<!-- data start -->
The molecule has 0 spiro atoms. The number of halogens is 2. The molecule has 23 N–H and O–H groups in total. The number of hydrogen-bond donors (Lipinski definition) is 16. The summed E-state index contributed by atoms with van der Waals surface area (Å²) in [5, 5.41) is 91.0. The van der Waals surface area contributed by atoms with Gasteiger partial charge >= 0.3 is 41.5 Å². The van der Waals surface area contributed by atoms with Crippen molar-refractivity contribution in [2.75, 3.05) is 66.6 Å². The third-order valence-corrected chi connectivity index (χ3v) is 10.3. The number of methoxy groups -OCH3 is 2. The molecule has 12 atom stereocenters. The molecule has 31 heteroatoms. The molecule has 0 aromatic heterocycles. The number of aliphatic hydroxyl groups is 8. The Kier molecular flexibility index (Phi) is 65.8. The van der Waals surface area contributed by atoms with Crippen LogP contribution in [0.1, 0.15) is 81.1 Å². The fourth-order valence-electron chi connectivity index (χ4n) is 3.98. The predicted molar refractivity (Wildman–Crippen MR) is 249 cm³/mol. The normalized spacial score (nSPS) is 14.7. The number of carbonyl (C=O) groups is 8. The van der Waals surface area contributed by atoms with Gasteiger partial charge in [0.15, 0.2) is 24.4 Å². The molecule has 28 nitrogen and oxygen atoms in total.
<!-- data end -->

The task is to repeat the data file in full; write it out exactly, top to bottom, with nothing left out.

The molecule has 0 spiro atoms. The number of halogens is 2. The molecule has 23 N–H and O–H groups in total. The number of hydrogen-bond donors (Lipinski definition) is 16. The summed E-state index contributed by atoms with van der Waals surface area (Å²) in [5, 5.41) is 91.0. The van der Waals surface area contributed by atoms with Gasteiger partial charge >= 0.3 is 41.5 Å². The van der Waals surface area contributed by atoms with Crippen molar-refractivity contribution in [2.75, 3.05) is 66.6 Å². The third-order valence-corrected chi connectivity index (χ3v) is 10.3. The number of methoxy groups -OCH3 is 2. The molecule has 12 atom stereocenters. The molecule has 31 heteroatoms. The molecule has 0 aromatic heterocycles. The number of aliphatic hydroxyl groups is 8. The Kier molecular flexibility index (Phi) is 65.8. The van der Waals surface area contributed by atoms with Crippen LogP contribution in [0.1, 0.15) is 81.1 Å². The fourth-order valence-electron chi connectivity index (χ4n) is 3.98. The predicted molar refractivity (Wildman–Crippen MR) is 249 cm³/mol. The normalized spacial score (nSPS) is 14.7. The number of carbonyl (C=O) groups is 8. The van der Waals surface area contributed by atoms with Gasteiger partial charge in [0.15, 0.2) is 24.4 Å². The molecule has 28 nitrogen and oxygen atoms in total.